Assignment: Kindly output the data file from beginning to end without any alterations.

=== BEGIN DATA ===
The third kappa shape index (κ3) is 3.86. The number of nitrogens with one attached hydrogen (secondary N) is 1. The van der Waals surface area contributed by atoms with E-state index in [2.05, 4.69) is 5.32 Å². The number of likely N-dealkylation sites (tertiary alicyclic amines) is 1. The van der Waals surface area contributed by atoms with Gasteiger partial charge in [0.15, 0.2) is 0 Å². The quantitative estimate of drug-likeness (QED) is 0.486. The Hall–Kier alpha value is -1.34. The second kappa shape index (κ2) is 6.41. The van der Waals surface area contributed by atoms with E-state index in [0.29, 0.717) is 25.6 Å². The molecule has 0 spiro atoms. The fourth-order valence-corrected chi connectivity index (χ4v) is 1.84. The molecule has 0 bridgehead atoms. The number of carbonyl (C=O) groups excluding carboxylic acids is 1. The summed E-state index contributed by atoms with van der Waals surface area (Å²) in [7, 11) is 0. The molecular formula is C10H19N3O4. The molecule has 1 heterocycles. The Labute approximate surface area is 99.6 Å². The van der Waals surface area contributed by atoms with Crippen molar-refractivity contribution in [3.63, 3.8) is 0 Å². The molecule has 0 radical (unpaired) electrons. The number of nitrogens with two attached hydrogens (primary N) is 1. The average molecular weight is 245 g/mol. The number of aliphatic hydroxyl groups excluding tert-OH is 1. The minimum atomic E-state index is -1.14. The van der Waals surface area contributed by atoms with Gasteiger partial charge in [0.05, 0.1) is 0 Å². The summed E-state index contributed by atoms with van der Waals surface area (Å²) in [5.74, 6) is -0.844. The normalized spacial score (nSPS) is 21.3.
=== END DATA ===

The third kappa shape index (κ3) is 3.86. The number of nitrogens with one attached hydrogen (secondary N) is 1. The van der Waals surface area contributed by atoms with E-state index in [2.05, 4.69) is 5.32 Å². The number of likely N-dealkylation sites (tertiary alicyclic amines) is 1. The van der Waals surface area contributed by atoms with Gasteiger partial charge in [0.15, 0.2) is 0 Å². The quantitative estimate of drug-likeness (QED) is 0.486. The Hall–Kier alpha value is -1.34. The second kappa shape index (κ2) is 6.41. The van der Waals surface area contributed by atoms with E-state index in [0.29, 0.717) is 25.6 Å². The molecule has 0 spiro atoms. The fourth-order valence-corrected chi connectivity index (χ4v) is 1.84. The molecule has 0 bridgehead atoms. The number of carbonyl (C=O) groups excluding carboxylic acids is 1. The summed E-state index contributed by atoms with van der Waals surface area (Å²) in [7, 11) is 0. The molecular formula is C10H19N3O4. The molecule has 1 heterocycles. The Labute approximate surface area is 99.6 Å². The van der Waals surface area contributed by atoms with Crippen molar-refractivity contribution in [3.63, 3.8) is 0 Å². The molecule has 0 radical (unpaired) electrons. The number of nitrogens with two attached hydrogens (primary N) is 1. The average molecular weight is 245 g/mol. The number of aliphatic hydroxyl groups excluding tert-OH is 1. The minimum atomic E-state index is -1.14. The van der Waals surface area contributed by atoms with Gasteiger partial charge in [0.05, 0.1) is 0 Å². The summed E-state index contributed by atoms with van der Waals surface area (Å²) in [5.74, 6) is -0.844. The normalized spacial score (nSPS) is 21.3.